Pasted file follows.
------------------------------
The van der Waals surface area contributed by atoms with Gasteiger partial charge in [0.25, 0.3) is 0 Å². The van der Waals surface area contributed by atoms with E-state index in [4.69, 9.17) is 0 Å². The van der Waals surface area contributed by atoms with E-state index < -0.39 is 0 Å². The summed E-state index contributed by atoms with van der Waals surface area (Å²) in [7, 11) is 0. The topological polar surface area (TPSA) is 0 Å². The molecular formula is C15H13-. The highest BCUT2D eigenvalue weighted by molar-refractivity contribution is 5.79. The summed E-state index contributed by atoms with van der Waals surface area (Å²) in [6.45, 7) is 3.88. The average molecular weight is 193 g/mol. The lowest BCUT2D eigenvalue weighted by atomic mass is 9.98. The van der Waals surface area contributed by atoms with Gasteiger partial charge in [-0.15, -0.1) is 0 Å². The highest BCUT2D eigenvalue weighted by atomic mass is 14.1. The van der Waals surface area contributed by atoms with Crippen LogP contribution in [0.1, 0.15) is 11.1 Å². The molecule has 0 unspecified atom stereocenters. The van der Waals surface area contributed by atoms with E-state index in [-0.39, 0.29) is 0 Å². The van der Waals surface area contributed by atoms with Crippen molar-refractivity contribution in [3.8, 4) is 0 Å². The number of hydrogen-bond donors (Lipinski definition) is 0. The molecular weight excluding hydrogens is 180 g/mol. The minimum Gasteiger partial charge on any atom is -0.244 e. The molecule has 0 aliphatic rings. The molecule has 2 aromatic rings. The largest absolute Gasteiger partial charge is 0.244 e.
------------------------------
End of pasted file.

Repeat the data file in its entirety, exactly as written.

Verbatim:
The van der Waals surface area contributed by atoms with Gasteiger partial charge in [0.25, 0.3) is 0 Å². The van der Waals surface area contributed by atoms with E-state index in [4.69, 9.17) is 0 Å². The van der Waals surface area contributed by atoms with E-state index < -0.39 is 0 Å². The summed E-state index contributed by atoms with van der Waals surface area (Å²) in [7, 11) is 0. The topological polar surface area (TPSA) is 0 Å². The molecular formula is C15H13-. The highest BCUT2D eigenvalue weighted by molar-refractivity contribution is 5.79. The summed E-state index contributed by atoms with van der Waals surface area (Å²) in [6.45, 7) is 3.88. The average molecular weight is 193 g/mol. The lowest BCUT2D eigenvalue weighted by atomic mass is 9.98. The van der Waals surface area contributed by atoms with Gasteiger partial charge in [-0.15, -0.1) is 0 Å². The highest BCUT2D eigenvalue weighted by atomic mass is 14.1. The van der Waals surface area contributed by atoms with Crippen LogP contribution in [0.1, 0.15) is 11.1 Å². The molecule has 0 unspecified atom stereocenters. The van der Waals surface area contributed by atoms with E-state index in [-0.39, 0.29) is 0 Å². The van der Waals surface area contributed by atoms with Crippen molar-refractivity contribution in [3.8, 4) is 0 Å². The number of hydrogen-bond donors (Lipinski definition) is 0. The molecular weight excluding hydrogens is 180 g/mol. The minimum Gasteiger partial charge on any atom is -0.244 e. The molecule has 0 aliphatic rings. The molecule has 2 aromatic rings. The largest absolute Gasteiger partial charge is 0.244 e.